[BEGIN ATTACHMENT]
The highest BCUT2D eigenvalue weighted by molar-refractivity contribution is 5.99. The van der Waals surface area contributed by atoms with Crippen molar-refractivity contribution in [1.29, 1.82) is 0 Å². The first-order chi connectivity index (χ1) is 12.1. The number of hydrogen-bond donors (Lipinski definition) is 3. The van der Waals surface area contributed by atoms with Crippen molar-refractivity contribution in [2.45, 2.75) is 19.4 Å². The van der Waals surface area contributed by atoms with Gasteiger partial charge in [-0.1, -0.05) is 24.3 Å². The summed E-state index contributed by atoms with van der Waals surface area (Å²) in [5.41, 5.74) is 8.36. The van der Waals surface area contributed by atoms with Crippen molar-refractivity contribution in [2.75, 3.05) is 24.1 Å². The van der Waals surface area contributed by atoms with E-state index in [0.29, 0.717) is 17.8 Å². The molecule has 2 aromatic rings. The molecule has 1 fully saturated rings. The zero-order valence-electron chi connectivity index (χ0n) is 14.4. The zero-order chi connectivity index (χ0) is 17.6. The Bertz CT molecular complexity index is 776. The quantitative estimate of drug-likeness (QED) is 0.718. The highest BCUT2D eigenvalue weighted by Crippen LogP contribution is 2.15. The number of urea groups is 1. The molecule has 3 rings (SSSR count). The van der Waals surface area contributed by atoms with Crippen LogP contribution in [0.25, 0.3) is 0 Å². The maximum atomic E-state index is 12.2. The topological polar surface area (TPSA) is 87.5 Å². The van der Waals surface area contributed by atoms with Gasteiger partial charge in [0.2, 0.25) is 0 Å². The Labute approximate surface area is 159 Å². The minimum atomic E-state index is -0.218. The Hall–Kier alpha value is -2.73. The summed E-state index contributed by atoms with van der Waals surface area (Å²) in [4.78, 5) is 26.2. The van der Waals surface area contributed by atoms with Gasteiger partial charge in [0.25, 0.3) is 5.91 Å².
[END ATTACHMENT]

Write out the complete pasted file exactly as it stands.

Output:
The highest BCUT2D eigenvalue weighted by molar-refractivity contribution is 5.99. The van der Waals surface area contributed by atoms with Crippen molar-refractivity contribution in [1.29, 1.82) is 0 Å². The first-order chi connectivity index (χ1) is 12.1. The number of hydrogen-bond donors (Lipinski definition) is 3. The van der Waals surface area contributed by atoms with Crippen molar-refractivity contribution in [2.45, 2.75) is 19.4 Å². The van der Waals surface area contributed by atoms with Gasteiger partial charge in [-0.1, -0.05) is 24.3 Å². The summed E-state index contributed by atoms with van der Waals surface area (Å²) in [5.41, 5.74) is 8.36. The van der Waals surface area contributed by atoms with Crippen molar-refractivity contribution in [2.75, 3.05) is 24.1 Å². The van der Waals surface area contributed by atoms with E-state index in [0.29, 0.717) is 17.8 Å². The molecule has 2 aromatic rings. The molecule has 1 fully saturated rings. The zero-order valence-electron chi connectivity index (χ0n) is 14.4. The zero-order chi connectivity index (χ0) is 17.6. The Bertz CT molecular complexity index is 776. The quantitative estimate of drug-likeness (QED) is 0.718. The highest BCUT2D eigenvalue weighted by Crippen LogP contribution is 2.15. The number of urea groups is 1. The molecule has 3 rings (SSSR count). The van der Waals surface area contributed by atoms with Crippen LogP contribution in [0.25, 0.3) is 0 Å². The maximum atomic E-state index is 12.2. The topological polar surface area (TPSA) is 87.5 Å². The van der Waals surface area contributed by atoms with Gasteiger partial charge in [0.2, 0.25) is 0 Å². The Labute approximate surface area is 159 Å². The minimum atomic E-state index is -0.218. The Hall–Kier alpha value is -2.73. The summed E-state index contributed by atoms with van der Waals surface area (Å²) in [4.78, 5) is 26.2. The van der Waals surface area contributed by atoms with Gasteiger partial charge in [0.25, 0.3) is 5.91 Å².